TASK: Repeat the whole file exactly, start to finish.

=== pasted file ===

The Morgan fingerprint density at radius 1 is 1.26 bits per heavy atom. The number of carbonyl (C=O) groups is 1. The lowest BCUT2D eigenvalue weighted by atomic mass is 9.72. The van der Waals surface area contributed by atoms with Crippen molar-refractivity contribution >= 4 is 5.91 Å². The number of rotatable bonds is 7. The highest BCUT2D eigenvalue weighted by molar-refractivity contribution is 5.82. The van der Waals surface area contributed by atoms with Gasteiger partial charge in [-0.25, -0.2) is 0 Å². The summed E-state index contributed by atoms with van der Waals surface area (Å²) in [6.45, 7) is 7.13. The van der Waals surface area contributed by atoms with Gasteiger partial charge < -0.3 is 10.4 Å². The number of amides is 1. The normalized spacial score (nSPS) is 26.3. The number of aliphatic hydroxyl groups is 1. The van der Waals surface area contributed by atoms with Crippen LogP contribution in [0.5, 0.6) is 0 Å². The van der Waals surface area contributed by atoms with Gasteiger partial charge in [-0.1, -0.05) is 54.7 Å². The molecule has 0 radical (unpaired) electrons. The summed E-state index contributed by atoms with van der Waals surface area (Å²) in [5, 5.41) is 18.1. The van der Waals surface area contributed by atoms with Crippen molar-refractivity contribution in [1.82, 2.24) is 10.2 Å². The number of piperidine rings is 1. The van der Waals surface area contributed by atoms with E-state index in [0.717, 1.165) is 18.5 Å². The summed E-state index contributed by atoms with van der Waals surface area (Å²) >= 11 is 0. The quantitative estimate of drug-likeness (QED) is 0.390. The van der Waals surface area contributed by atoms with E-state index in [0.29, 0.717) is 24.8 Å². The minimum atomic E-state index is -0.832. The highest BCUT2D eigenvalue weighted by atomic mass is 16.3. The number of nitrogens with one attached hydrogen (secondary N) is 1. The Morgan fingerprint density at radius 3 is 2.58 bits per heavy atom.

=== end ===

The Morgan fingerprint density at radius 1 is 1.26 bits per heavy atom. The number of carbonyl (C=O) groups is 1. The lowest BCUT2D eigenvalue weighted by atomic mass is 9.72. The van der Waals surface area contributed by atoms with Crippen molar-refractivity contribution >= 4 is 5.91 Å². The number of rotatable bonds is 7. The highest BCUT2D eigenvalue weighted by molar-refractivity contribution is 5.82. The van der Waals surface area contributed by atoms with Gasteiger partial charge in [-0.25, -0.2) is 0 Å². The summed E-state index contributed by atoms with van der Waals surface area (Å²) in [6.45, 7) is 7.13. The van der Waals surface area contributed by atoms with Gasteiger partial charge < -0.3 is 10.4 Å². The number of amides is 1. The normalized spacial score (nSPS) is 26.3. The number of aliphatic hydroxyl groups is 1. The van der Waals surface area contributed by atoms with Crippen LogP contribution in [0.5, 0.6) is 0 Å². The van der Waals surface area contributed by atoms with Gasteiger partial charge in [-0.1, -0.05) is 54.7 Å². The molecule has 0 radical (unpaired) electrons. The summed E-state index contributed by atoms with van der Waals surface area (Å²) in [5, 5.41) is 18.1. The van der Waals surface area contributed by atoms with Crippen molar-refractivity contribution in [1.82, 2.24) is 10.2 Å². The number of piperidine rings is 1. The van der Waals surface area contributed by atoms with E-state index in [0.717, 1.165) is 18.5 Å². The summed E-state index contributed by atoms with van der Waals surface area (Å²) >= 11 is 0. The quantitative estimate of drug-likeness (QED) is 0.390. The van der Waals surface area contributed by atoms with E-state index in [0.29, 0.717) is 24.8 Å². The minimum atomic E-state index is -0.832. The highest BCUT2D eigenvalue weighted by atomic mass is 16.3. The number of nitrogens with one attached hydrogen (secondary N) is 1. The Morgan fingerprint density at radius 3 is 2.58 bits per heavy atom.